while these were taken from some vantage points, including the stairs to the mezzanine.





The "interesting" stuff was rolled into the back yard while I took the pics.
I knew you had to be well off to be living in the states and up north, but I didn't know how well off until you showed these photos. Dayum!
 

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Discussion Starter #15
The first "garage" I worked in was a basement in another farmhouse. It had an outside stair entry, the old style kind with a lid that covered the stairs and hinged sideways to access.

The ceiling was maybe 5" 8" high, I was 6' 3" plus tall. I spent a winter down there rebuilding a Norton kneeling on the concrete floor.

Young and tough, who needs knee pads? Turns out that I did. In the spring I could hardly walk and I had a very sore neck and head. The neck from walking hunched over, the head from constantly banging into the ceiling studs. A hardhat might have been useful too.

After that experience, it is a joy to work in a new, old-time garage. But no more kneeling for me- I have a bike lift. I also have kneepads and, somewhere around here there's a hardhat too.

I'll be adding a front wheel chock soon (on sale at Princess Auto $60), bolted to the lift. Handy for bikes with no centre stand or swingarm spools to accommodate a paddock stand. Safer than rolling the bike onto the lift and putting the side stand down, plus the bike is vertical.

A lift also works very well for taking the front wheel off my V. Here's how I do it:

-run front wheel up the ramp onto the lift

-two ratchet straps are hooked to a chain around the centre support ceiling beam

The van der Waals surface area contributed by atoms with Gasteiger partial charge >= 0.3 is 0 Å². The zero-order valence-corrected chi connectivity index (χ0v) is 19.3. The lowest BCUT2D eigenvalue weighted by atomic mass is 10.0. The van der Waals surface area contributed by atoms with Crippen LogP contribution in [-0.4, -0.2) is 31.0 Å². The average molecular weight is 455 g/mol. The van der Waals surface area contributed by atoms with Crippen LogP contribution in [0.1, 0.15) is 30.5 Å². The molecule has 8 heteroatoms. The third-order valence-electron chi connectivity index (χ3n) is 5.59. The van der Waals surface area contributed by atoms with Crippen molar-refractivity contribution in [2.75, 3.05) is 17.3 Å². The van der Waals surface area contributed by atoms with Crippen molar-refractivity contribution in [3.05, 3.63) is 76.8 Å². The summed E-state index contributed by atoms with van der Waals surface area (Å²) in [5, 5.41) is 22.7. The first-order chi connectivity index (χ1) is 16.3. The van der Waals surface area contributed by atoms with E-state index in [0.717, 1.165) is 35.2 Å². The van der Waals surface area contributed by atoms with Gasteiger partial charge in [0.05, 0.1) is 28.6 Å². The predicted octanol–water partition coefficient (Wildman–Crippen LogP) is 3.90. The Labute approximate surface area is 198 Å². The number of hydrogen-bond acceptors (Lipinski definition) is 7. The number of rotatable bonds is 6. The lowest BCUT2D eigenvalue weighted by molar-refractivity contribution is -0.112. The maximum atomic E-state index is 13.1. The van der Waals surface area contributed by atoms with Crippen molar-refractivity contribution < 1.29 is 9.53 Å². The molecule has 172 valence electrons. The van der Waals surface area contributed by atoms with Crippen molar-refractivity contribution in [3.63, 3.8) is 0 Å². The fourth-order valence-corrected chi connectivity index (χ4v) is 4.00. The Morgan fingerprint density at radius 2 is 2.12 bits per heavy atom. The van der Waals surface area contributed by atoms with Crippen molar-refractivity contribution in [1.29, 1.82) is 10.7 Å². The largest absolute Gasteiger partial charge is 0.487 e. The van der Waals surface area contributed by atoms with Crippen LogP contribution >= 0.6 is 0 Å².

-feed straps through a gap in the fairing, hook to the lower triple clamp, one per side

-raise the lift in steps, tightening straps at each step until the desired height is reached

-remove brake callipers, bungee cord them out of the way

-lower the lift, pull the loosened axle and remove the wheel

Faster and easier than it sounds and safer with another person to help. I also use a paddock stand on the Versys, it stabilizes the bike vertically and it rolls on the floor as the bike raises. I'll take photos the next time I change the front tire.

With apologies for highjacking my own thread.:wink2:
 

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Most of the bike storage and work happens in this little man cave which is a section of the walk-out basement.
There's a 46" door, so pretty easy to get most bikes in/out easily.
Climate controlled, of course.
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.
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I knew you had to be well off to be living in the states and up north, but I didn't know how well off until you showed these photos. Dayum!
Here's what I "rolled" into the back yard::wink2: